One of the gems I’m working on limits a range of data based on a datetime field. I use a SQLite1 database in my automated testing, but ultimately it’s going to run on MySQL2 and possibly others. The ease of SQLite makes this a fairly common setup. ActiveRecord3 helps alleviate cross database issues but it doesn’t cover all cases. You see MySQL stores datetimes to a resolution of one second. Databases like SQLite and PostgreSQL store down to the microsecond (.999999). This leads to a problem.
If, like me, the bulk of your time has been spent working with MySQL then microseconds may seem reasonable but foreign.
A typical ActiveRecord
where call would give you all results from within a second.
In SQLite that same call gives results from the exact microsecond specified.
> Test.where(created_at: Time.zone.parse('2012-01-01 00:00:01')) # MySQL SELECT "tests".* FROM "tests" WHERE "tests"."created_at" = '2012-01-01 06:00:01' 4 Results # SQLite SELECT "tests".* FROM "tests" WHERE "tests"."created_at" = '2012-01-01 06:00:01.000000' 1 Result
Searching for a single second isn’t too common. How about all records from a particular day?
> Test.where(created_at: Time.zone.parse('2012-01-01 00:00:00')..Time.zone.parse('2012-01-01 23:59:59'))
In databases that measure microseconds you’re going to be missing any information that occurred between “23:59:59.000000” and “23:59:59.999999”. You’ve missed almost a full second of data. What if your ecommerce site made a sale in that one second?
So, how do we handle this?
Build to the database you’re using.
This is the most common route when building applications. Only one brand of database is used and if it changes the process won’t be seamless anyway. What’s one more to-do item on the database migration checklist? Additionally, costs are deferred until you switch databases which may never occur. It’s not an ideal option, but it’s a realistic one. For those writing publicly available gems, limiting your support limits your audience.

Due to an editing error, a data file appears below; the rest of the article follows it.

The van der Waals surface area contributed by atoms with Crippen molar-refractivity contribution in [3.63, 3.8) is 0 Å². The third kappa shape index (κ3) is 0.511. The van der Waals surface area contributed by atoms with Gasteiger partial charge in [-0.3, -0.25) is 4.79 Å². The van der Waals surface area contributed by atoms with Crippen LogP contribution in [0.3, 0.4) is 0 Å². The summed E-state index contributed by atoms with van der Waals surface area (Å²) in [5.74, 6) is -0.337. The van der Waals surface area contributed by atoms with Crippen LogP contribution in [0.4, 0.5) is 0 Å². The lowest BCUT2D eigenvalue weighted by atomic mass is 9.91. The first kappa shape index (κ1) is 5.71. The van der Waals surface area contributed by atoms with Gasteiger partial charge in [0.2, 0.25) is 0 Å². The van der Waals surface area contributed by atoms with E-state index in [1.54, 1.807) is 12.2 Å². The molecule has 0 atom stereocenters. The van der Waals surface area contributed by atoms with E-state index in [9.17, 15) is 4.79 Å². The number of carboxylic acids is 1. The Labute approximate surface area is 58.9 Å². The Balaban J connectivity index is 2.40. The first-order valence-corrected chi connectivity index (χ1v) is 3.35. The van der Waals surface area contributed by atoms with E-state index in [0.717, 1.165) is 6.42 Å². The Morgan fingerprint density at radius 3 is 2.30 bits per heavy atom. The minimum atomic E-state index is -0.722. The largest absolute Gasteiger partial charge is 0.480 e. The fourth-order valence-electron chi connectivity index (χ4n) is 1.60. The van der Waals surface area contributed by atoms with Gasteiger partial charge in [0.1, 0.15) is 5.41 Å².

Chop all microseconds off and store everything to only a one second resolution.
I hate to lose data. It may not matter to your application now but you can never get it back. If you’re authoring a public gem this might get you lynched.
Use the “%” wildcard.
You could do something with
LIKE and string conversion where the “%” wildcard is used at the end of a datetime string.
It might be a clever idea but it breaks if you’re working with time zones.
It’s best to avoid this approach.
Customize for each database.
Embrace the differences by adding conditionals to alter the code depending on the database adapter in use (
Most databases record some fraction of a second, MySQL is the odd one out.
Providing a special case for MySQL and handling the rest with a default should work.
When writing a public gem, it’s hard to go wrong with this approach.
In applications it’ll clutter things up significantly to do this everywhere.
Make sure to create global scopes, helpers, etc to DRY it up.
Only use ranges.
One last solution is to stick with ranges. Notice in the example below that the range excludes the end value (3 dots rather than 2).
> datetime = Time.zone.parse('2012-01-01') > Test.where(created_at: datetime...(datetime.advance(days: 1)) # MySQL SELECT "tests".* FROM "tests" WHERE ("tests"."created_at" >= '2012-01-01 00:00:00' AND "testers"."created_at" < '2012-01-02 00:00:00') # SQLite SELECT "tests".* FROM "tests" WHERE ("tests"."created_at" >= '2012-01-01 00:00:00.000000' AND "testers"."created_at" < '2012-01-02 00:00:00.000000')
That retrieves the entire days data in both MySQL and SQLite.
advance function includes a variety of increments ranging from seconds to years.
Using an exclusive end rather than inclusive helps to avoid another pitfall, leap seconds.
When needed, leap seconds are added at the end of the day.
Inclusive searches to “23:59:59.999999” aren’t going to catch that extra second.
One day ActiveRecord might handle these differences, but for now using per database conditionals or sticking to ranges will have to do. It’s worth noting that the amount of fractional time stored does vary. Some databases even allow you to specify a precision. If you know of a better way to tackle this problem drop a comment below. Let’s find those missing seconds.